Rural and remote Victorian schools are pleading for a new approach to attract and retain quality teachers and education leaders, with many principals saying staff shortages are the biggest challenge affecting country schools.
The Country Education Partnership (CEP) – which represents the interests of rural and remote education– says the battle to draw quality staff to the country had become critical.
“We are hearing more and more from our education communities that they simply can’t fill vacancies and, in many cases, are not even attracting applications, especially in those hard-to-staff curriculum areas, like science, maths and performing arts,” CEP Chief Executive Phil Brown said.
“In the end, it is the students who suffer, it is their education that is affected – and yet we still get questioned why there is a widening gap between urban and rural education outcomes.”
In the Mallee, Manangatang P-12 Principal David Griffin says isolated schools have always had a hard time attracting teachers, but the situation had deteriorated substantially.
“Schools out here can advertise a teaching or principal position time and again, and we might get one applicant, maybe two, but most likely we get none,” he said.
“Then the task of keeping existing staff is another battle in itself – it’s pretty clear that graduates don’t want to come out here, so what do we do and how do we change that?”
At Apollo Bay P-12 College in the state’s south-west, Principal Tiffany Holt says she recently advertised four teaching positions and received just 16 applications.
“Once upon a time we could expect at least 60 (applications) – I realise this isn’t as dire as the situation facing our more isolated schools, like in the Wimmera, but I think it’s a fair reflection of the overall problem we have in rural education,” she said.
“On top of this, we’re seeing a lack of depth in the applications that we do receive – they’re under-qualified and under-experienced – which leaves me in a very difficult situation because I need educators, but I have a duty of care to my students … to make sure they receive the quality schooling that they deserve.”
Tim Cashmore, who is Principal at Mallacoota P-12 College in far East Gippsland, says he would like to see substantial improvement in areas of accommodation, university partnerships and the overall recruitment process used in Victorian schools.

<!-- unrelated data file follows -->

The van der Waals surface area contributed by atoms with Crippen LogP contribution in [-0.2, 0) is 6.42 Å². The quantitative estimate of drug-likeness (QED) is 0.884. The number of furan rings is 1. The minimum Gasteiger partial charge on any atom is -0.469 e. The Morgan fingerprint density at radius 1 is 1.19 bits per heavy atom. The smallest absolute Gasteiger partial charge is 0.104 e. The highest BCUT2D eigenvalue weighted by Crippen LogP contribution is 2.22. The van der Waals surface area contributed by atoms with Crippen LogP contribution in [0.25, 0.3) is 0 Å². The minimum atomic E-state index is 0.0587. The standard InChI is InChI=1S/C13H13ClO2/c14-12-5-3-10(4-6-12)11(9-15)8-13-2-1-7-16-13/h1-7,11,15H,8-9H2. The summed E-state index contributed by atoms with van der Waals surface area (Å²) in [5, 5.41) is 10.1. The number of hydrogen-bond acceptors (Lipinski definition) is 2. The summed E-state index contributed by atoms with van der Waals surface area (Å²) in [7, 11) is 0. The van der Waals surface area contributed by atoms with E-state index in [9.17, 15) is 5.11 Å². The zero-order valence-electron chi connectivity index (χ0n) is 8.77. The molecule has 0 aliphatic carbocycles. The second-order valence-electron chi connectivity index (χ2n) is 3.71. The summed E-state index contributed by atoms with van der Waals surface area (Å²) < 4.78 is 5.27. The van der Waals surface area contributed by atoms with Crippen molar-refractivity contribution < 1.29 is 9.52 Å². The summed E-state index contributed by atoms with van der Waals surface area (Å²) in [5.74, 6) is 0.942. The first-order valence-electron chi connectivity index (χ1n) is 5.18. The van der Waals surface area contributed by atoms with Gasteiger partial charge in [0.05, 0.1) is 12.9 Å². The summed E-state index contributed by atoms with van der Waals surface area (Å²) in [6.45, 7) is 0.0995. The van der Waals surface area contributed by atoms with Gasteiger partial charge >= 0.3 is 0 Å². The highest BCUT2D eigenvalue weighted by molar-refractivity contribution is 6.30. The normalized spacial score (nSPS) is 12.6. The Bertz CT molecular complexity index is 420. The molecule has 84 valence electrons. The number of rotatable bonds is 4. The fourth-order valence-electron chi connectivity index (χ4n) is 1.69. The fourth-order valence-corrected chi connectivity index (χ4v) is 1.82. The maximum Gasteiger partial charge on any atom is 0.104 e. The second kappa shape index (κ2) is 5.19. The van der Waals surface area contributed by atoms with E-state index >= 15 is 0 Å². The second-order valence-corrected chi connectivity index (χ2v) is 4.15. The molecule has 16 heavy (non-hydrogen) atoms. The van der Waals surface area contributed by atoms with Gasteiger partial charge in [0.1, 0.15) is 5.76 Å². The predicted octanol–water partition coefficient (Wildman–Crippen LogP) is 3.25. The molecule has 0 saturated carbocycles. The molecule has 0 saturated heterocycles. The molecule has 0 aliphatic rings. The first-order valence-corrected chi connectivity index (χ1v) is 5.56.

“And that’s just a very basic starting point; if we are going to attract the best teachers … we need to give them something to be attracted to,” he said.
“And, with that, it is critical that we have meaningful university partnerships to get graduating teachers out to our regions.”
Nathalia Secondary College Principal, John Sciacca, agrees.
“It’s plain and simple, the vast majority of graduates do not want to come out to a rural setting (and) I guess you could say it’s because there’s no carrot to lure them out,” he said.
“We need incentives – we need a system approach offering incentives well beyond what is currently offered so that we (rural schools) stand a chance.
“And that goes for mature teachers transitioning into the industry as well; we’ve heard all about this push to recruit teachers from other fields, which is really good, but what is being done to then encourage them into a position in a rural setting?”
Last month, CEP released a strategic paper (“Education in Rural Victoria – A Case for Action”) outlining critical issues affecting the provision of education in country Victoria.
Teacher recruitment and retention were at the top of the list.
The paper includes 19 recommendations for the future course of rural and remote education and urges all relevant authorities to commit to targeted measures for change, through the creation of a Rural Education Blueprint.
“To date, we’ve seen consecutive Victorian governments develop various education frameworks to support rural and remote schools but within these frameworks there has been minimal resourcing and specific initiatives to directly influence change,” Mr Brown said.
“This is what we need, and this is what our paper outlines; clear-cut measures to tackle the core challenges in country education — such as staff recruitment, lower levels of student aspirations, flagging education outcomes and limited curriculum opportunities.”
“Education in Rural Victoria – A Case for Action” comes as a new report from the Gonski Institute for Education has found Australia would add up to $53 billion to its annual GDP if it better invested in the education of kids in regional, rural and remote areas.
The report (Economic Impact of Improving Regional, Rural and Remote Education in Australia) is the first research to be released by the Gonski Institute.
The head of the institute, former National Party MP and Education Minister Adrian Piccoli, said the report was commissioned because it was challenging to get governments interested in country education.
“It’s difficult to get decision-makers to understand the economic consequences of having this gap (between urban and rural education outcomes),” Mr Piccoli said.
“But actually, when you put a number on it, and then at the same time people talk all the time about regional development … here is the great regional development opportunity,” he said.
CEP is now urging all state political parties to outline how they will address the critical issues affecting rural and remote schools, in particular the crisis of staff recruitment, ahead of the Victorian Election next month.